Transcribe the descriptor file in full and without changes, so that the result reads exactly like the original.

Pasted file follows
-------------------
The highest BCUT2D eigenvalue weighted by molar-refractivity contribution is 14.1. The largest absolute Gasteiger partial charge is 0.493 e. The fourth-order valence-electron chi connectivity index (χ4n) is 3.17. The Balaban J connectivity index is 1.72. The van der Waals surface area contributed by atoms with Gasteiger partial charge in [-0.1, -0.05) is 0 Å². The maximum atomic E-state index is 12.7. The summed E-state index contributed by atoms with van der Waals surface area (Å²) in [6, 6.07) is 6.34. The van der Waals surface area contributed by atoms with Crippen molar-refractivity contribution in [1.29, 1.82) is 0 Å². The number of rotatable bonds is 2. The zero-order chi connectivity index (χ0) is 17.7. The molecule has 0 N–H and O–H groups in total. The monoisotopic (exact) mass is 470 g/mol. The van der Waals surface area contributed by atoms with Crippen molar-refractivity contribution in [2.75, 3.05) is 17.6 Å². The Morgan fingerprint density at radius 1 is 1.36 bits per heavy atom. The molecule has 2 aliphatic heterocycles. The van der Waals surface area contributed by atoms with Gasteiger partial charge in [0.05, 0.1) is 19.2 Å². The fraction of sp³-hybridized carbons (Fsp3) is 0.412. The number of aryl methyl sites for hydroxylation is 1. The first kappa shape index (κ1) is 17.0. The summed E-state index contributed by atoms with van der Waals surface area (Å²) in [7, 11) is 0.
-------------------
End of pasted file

The highest BCUT2D eigenvalue weighted by molar-refractivity contribution is 14.1. The largest absolute Gasteiger partial charge is 0.493 e. The fourth-order valence-electron chi connectivity index (χ4n) is 3.17. The Balaban J connectivity index is 1.72. The van der Waals surface area contributed by atoms with Gasteiger partial charge in [-0.1, -0.05) is 0 Å². The maximum atomic E-state index is 12.7. The summed E-state index contributed by atoms with van der Waals surface area (Å²) in [6, 6.07) is 6.34. The van der Waals surface area contributed by atoms with Crippen molar-refractivity contribution in [1.29, 1.82) is 0 Å². The number of rotatable bonds is 2. The zero-order chi connectivity index (χ0) is 17.7. The molecule has 0 N–H and O–H groups in total. The monoisotopic (exact) mass is 470 g/mol. The van der Waals surface area contributed by atoms with Crippen molar-refractivity contribution in [2.75, 3.05) is 17.6 Å². The Morgan fingerprint density at radius 1 is 1.36 bits per heavy atom. The molecule has 2 aliphatic heterocycles. The van der Waals surface area contributed by atoms with Gasteiger partial charge in [0.05, 0.1) is 19.2 Å². The fraction of sp³-hybridized carbons (Fsp3) is 0.412. The number of aryl methyl sites for hydroxylation is 1. The first kappa shape index (κ1) is 17.0. The summed E-state index contributed by atoms with van der Waals surface area (Å²) in [7, 11) is 0.